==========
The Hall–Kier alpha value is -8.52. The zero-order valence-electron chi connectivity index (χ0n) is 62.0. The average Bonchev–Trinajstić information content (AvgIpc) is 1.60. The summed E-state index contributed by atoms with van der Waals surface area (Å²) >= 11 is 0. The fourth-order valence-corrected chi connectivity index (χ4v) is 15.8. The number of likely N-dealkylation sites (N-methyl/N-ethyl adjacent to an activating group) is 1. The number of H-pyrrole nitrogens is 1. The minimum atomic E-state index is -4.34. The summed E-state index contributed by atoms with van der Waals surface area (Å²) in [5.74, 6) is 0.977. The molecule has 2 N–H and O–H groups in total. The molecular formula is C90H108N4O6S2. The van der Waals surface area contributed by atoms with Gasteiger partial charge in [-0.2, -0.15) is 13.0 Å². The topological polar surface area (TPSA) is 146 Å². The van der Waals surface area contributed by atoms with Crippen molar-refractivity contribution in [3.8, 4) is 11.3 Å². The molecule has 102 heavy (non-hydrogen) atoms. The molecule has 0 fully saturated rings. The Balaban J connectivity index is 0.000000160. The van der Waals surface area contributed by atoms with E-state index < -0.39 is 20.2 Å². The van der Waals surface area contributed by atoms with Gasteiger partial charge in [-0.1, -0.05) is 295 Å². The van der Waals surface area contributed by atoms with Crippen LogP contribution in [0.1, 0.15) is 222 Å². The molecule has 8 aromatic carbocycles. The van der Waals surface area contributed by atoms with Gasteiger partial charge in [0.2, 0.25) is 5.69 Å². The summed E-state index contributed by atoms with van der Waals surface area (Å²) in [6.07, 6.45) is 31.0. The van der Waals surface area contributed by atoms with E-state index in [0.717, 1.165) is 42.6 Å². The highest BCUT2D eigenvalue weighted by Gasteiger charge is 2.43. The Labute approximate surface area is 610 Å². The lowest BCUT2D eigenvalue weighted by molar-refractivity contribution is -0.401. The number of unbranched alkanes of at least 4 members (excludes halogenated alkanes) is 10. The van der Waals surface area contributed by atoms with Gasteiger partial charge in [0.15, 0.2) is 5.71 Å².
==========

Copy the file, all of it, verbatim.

The Hall–Kier alpha value is -8.52. The zero-order valence-electron chi connectivity index (χ0n) is 62.0. The average Bonchev–Trinajstić information content (AvgIpc) is 1.60. The summed E-state index contributed by atoms with van der Waals surface area (Å²) >= 11 is 0. The fourth-order valence-corrected chi connectivity index (χ4v) is 15.8. The number of likely N-dealkylation sites (N-methyl/N-ethyl adjacent to an activating group) is 1. The number of H-pyrrole nitrogens is 1. The minimum atomic E-state index is -4.34. The summed E-state index contributed by atoms with van der Waals surface area (Å²) in [5.74, 6) is 0.977. The molecule has 2 N–H and O–H groups in total. The molecular formula is C90H108N4O6S2. The van der Waals surface area contributed by atoms with Gasteiger partial charge in [-0.2, -0.15) is 13.0 Å². The topological polar surface area (TPSA) is 146 Å². The van der Waals surface area contributed by atoms with Crippen molar-refractivity contribution in [3.8, 4) is 11.3 Å². The molecule has 102 heavy (non-hydrogen) atoms. The molecule has 0 fully saturated rings. The Balaban J connectivity index is 0.000000160. The van der Waals surface area contributed by atoms with E-state index < -0.39 is 20.2 Å². The van der Waals surface area contributed by atoms with Gasteiger partial charge in [-0.1, -0.05) is 295 Å². The van der Waals surface area contributed by atoms with Crippen LogP contribution in [0.1, 0.15) is 222 Å². The molecule has 8 aromatic carbocycles. The van der Waals surface area contributed by atoms with Gasteiger partial charge in [0.2, 0.25) is 5.69 Å². The summed E-state index contributed by atoms with van der Waals surface area (Å²) in [6.07, 6.45) is 31.0. The van der Waals surface area contributed by atoms with E-state index in [0.717, 1.165) is 42.6 Å². The highest BCUT2D eigenvalue weighted by Gasteiger charge is 2.43. The Labute approximate surface area is 610 Å². The lowest BCUT2D eigenvalue weighted by molar-refractivity contribution is -0.401. The number of unbranched alkanes of at least 4 members (excludes halogenated alkanes) is 10. The van der Waals surface area contributed by atoms with Gasteiger partial charge in [0.15, 0.2) is 5.71 Å².